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TITLE: Geologic History of the Moon

The Moon’s special properties hint that it formed in an unusual way. Compared with other moons and their planets, the Moon is unusually large in relation to its primary body, Earth. Also, the Moon is largely devoid of water and elements with low boiling points a clue that high temperatures were involved in its formation. Theories about the Moon’s origins have been plentiful. But lunar rocks brought back by Apollo astronauts finally provided solid evidence of the Moon’s extraordinary history.

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The Birth of the Moon
Modern observations suggest that a massive, Mars-sized object had a glancing collision with a very young Earth. Earth’s core was mostly untouched. But the impact vaporized vast amounts of rock from the mantles of both bodies and sent the vapor into orbit around Earth. It condensed and accumulated into a hot, partly molten Moon.


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Magma Ocean – 4.5-4.4 Billion Years Ago
The infant moon was covered with a deep layer of molten rock, or magma. As this ocean of magma gradually cooled, crystals of low-density feldspar floated to the surface. Denser minerals such as olivine and pyroxene sank. Eventually, giant rafts of feldspar covered much of the Moon's surface, forming the first lunar crust. The lighter areas that we see on the Moon today the lunar highlands are remnants of this early crust.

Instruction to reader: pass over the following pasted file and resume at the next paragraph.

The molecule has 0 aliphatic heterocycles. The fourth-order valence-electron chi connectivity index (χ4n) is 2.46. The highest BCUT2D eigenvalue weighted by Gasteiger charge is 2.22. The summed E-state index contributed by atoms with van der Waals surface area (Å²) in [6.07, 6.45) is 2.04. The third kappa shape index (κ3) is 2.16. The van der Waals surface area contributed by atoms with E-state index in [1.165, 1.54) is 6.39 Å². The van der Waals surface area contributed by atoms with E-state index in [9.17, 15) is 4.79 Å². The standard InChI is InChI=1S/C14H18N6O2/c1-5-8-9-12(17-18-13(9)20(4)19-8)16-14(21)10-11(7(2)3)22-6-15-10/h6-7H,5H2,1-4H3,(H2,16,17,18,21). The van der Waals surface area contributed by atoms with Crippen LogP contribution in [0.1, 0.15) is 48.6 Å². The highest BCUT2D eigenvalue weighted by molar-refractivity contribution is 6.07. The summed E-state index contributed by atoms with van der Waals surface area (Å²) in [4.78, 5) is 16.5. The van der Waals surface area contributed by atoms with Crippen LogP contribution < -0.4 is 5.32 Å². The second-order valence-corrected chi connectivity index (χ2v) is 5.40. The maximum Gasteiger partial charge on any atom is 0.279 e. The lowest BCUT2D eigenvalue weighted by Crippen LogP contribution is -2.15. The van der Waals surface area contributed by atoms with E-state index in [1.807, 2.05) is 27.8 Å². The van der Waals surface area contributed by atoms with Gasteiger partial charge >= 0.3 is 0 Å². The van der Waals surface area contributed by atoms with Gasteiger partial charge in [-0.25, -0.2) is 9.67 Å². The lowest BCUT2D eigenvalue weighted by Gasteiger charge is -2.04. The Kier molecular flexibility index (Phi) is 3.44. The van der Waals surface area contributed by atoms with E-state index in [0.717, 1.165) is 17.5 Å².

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The Big Barrage – 4-3.9 Billion Years Ago
Continuous pummeling by rocky bodies from space dominated the Moon’s earliest history. The impacts riddled the lunar surface with craters. Small craters formed inside large ones. Large craters obliterated small ones. Then, about 3.9 billion years ago, a blitz of enormous collisions created today’s gigantic lunar basins a few bigger than Texas. Some of the inner planets also show evidence of this devastating bombardment.


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Age of Volcanism – 4.2-3.1 Billion Years Ago
Just before the era of most intense lunar bombardment, a time of abundant volcanism began. It continued for nearly a billion years. Molten rock welled up from the MoonÕs hot interior and filled the huge basins left by impacts. When the lava cooled, it formed a dark rock called basalt that gives many basins their familiar dark appearance. Galileo and other early astronomers erroneously believed that these low regions were oceans and called them maria, meaning “seas.”


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The Tumult Wanes – 3.1 Billion Years Ago - Now
Eventually, the Moon’s mantle cooled to the point that lava no longer reached the surface. Today large collisions are rare. But a steady stream of small meteoroids still collides with the Moon. Like garden tillers, they have churned up the surface, turning it into a jumble of powder and rock chips 5-20 m (15-65 ft) deep. This lunar "soil" is called the regolith. Heat from later impacts has welded some of this fine debris into new rocks known as regolith breccias. With the exception of this continuous barrage of microimpactors, and an occasional large impact, geologic activity on the Moon has all but ceased.

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Smithsonian National Museum of Natural History Department of Mineral Sciences website Credits